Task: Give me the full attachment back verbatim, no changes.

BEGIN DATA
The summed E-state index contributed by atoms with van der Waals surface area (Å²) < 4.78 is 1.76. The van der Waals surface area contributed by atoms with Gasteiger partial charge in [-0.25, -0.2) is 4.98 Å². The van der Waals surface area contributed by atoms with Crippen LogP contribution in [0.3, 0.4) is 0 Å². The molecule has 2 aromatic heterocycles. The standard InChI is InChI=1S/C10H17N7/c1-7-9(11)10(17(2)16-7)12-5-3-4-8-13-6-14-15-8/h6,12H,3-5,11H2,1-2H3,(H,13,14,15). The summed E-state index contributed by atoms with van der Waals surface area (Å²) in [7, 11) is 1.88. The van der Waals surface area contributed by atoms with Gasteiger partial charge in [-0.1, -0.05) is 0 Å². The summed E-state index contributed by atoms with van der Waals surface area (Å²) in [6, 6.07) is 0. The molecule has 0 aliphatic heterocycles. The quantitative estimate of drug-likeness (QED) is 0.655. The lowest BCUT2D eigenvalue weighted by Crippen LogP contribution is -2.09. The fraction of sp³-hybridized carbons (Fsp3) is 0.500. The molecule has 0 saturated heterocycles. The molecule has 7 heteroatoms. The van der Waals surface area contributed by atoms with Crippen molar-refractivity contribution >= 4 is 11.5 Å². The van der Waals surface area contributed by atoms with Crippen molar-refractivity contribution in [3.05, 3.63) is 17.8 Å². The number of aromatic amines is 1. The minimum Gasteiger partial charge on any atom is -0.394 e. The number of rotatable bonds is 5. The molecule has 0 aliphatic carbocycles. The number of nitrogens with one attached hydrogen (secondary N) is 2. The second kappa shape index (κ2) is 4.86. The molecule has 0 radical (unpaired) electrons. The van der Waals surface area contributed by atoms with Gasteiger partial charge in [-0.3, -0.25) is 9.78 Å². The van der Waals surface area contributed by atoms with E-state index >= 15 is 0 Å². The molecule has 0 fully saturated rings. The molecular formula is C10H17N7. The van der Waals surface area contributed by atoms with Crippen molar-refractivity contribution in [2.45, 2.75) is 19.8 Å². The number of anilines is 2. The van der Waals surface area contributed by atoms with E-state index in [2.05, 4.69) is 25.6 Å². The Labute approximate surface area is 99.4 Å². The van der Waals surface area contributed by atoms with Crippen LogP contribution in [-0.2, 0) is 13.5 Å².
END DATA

The summed E-state index contributed by atoms with van der Waals surface area (Å²) < 4.78 is 1.76. The van der Waals surface area contributed by atoms with Gasteiger partial charge in [-0.25, -0.2) is 4.98 Å². The van der Waals surface area contributed by atoms with Crippen LogP contribution in [0.3, 0.4) is 0 Å². The molecule has 2 aromatic heterocycles. The standard InChI is InChI=1S/C10H17N7/c1-7-9(11)10(17(2)16-7)12-5-3-4-8-13-6-14-15-8/h6,12H,3-5,11H2,1-2H3,(H,13,14,15). The summed E-state index contributed by atoms with van der Waals surface area (Å²) in [7, 11) is 1.88. The van der Waals surface area contributed by atoms with Gasteiger partial charge in [-0.1, -0.05) is 0 Å². The summed E-state index contributed by atoms with van der Waals surface area (Å²) in [6, 6.07) is 0. The molecule has 0 aliphatic heterocycles. The quantitative estimate of drug-likeness (QED) is 0.655. The lowest BCUT2D eigenvalue weighted by Crippen LogP contribution is -2.09. The fraction of sp³-hybridized carbons (Fsp3) is 0.500. The molecule has 0 saturated heterocycles. The molecule has 7 heteroatoms. The van der Waals surface area contributed by atoms with Crippen molar-refractivity contribution >= 4 is 11.5 Å². The van der Waals surface area contributed by atoms with Crippen molar-refractivity contribution in [3.05, 3.63) is 17.8 Å². The number of aromatic amines is 1. The minimum Gasteiger partial charge on any atom is -0.394 e. The number of rotatable bonds is 5. The molecule has 0 aliphatic carbocycles. The number of nitrogens with one attached hydrogen (secondary N) is 2. The second kappa shape index (κ2) is 4.86. The molecule has 0 radical (unpaired) electrons. The van der Waals surface area contributed by atoms with Gasteiger partial charge in [-0.3, -0.25) is 9.78 Å². The van der Waals surface area contributed by atoms with E-state index >= 15 is 0 Å². The molecule has 0 fully saturated rings. The molecular formula is C10H17N7. The van der Waals surface area contributed by atoms with Crippen molar-refractivity contribution in [2.45, 2.75) is 19.8 Å². The number of anilines is 2. The van der Waals surface area contributed by atoms with E-state index in [2.05, 4.69) is 25.6 Å². The Labute approximate surface area is 99.4 Å². The van der Waals surface area contributed by atoms with Crippen LogP contribution in [-0.2, 0) is 13.5 Å².